“Well I think who speaks, screams, and shouts the loudest is the one that is getting the attention. The one who can bully the way. As we have seen bullies fall. Bullies fall everyday.”
We both agreed that even within our President’s political party and within those who would most likely be inclined to support his ideas, we see descension. She continued to say how it was going to take time and effort for people to “really stand up for those democratic principles that are at our disposable and are being violated at our every turn.” I found this part of our interview really eye opening that way she characterized the person leading our country and what his decisions can do and has done. She calls out the removal of healthcare and how the continual termination of resources to the citizens will lead to a drop in the stock market. This truly does affect everything.
“This is exactly what happened in Germany in terms of fascism. People looked the other way until it was too late.”
This strong statement of hers opened my eyes to the potential of what this harsh political climate could be. It actually is frightening. Collins expands on systemic relationships of domination and subordination structured in social institutions like schools, the workplace, or hospitals. Like students necessarily do not have to listen to teachers or staff member, but not only do students follow what they are told but they are scared to otherwise. Dr. Gonzalez responds saying how all organizations including universities have a hierarchy or a “charted way” to conduct work.
“If we use, us at LMU, the teacher-scholar model, we necessarily invert that structure because Teacher-Scholars become students as well in a classroom; that is, the intellectual exchange is not just one directional, but varied and works in multiple directions.”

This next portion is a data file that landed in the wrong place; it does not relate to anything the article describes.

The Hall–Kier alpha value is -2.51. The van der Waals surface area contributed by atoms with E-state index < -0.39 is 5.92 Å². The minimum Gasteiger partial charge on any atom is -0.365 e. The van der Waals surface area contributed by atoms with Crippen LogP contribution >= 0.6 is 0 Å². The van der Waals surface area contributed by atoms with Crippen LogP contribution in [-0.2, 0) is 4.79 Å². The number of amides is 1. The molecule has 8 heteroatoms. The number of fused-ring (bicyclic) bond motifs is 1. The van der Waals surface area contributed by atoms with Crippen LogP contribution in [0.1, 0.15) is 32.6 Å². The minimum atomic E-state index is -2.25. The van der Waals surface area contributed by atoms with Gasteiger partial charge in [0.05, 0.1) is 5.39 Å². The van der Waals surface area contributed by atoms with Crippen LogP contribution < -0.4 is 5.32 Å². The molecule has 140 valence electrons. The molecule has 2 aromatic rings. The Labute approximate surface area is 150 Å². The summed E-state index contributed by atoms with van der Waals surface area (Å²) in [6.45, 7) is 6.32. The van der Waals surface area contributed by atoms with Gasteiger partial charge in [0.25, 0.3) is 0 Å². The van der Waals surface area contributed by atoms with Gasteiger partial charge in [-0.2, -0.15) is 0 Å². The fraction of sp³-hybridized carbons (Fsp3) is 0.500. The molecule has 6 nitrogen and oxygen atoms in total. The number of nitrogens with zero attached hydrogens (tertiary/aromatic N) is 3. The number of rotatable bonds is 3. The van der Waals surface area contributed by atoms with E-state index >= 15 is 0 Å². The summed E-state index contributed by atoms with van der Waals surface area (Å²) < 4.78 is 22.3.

I like how Dr. Gonzalez puts this relationship in more mutual balance where students also are exchanging knowledge. Meeting Dr. Gonzalez was truly inspiring. I learned not only about her life and success but more about my own views. She did not see her intersectionality as a burden but her own unique “way of being in the world.” She advised students like me to “cultivate awareness, read widely” which I highly intend to improve in.
Collins, P. H. (1989). Toward a new vision: race, class and gender as categories of analysis and connection. Memphis, TN: Center for Research on Women, Dept. of Sociology and Social Work, Memphis State University.
Hooks, Bell. “The Oppositional Gaze: Black Female Spectators.” Black Looks: Race and Representation, Routledge, 2015.
Lorde, Audre. “Age, Race, Class and Sex: Women Redefining Difference.” Amerst College , Sister Outsider Crossing Press, 1984.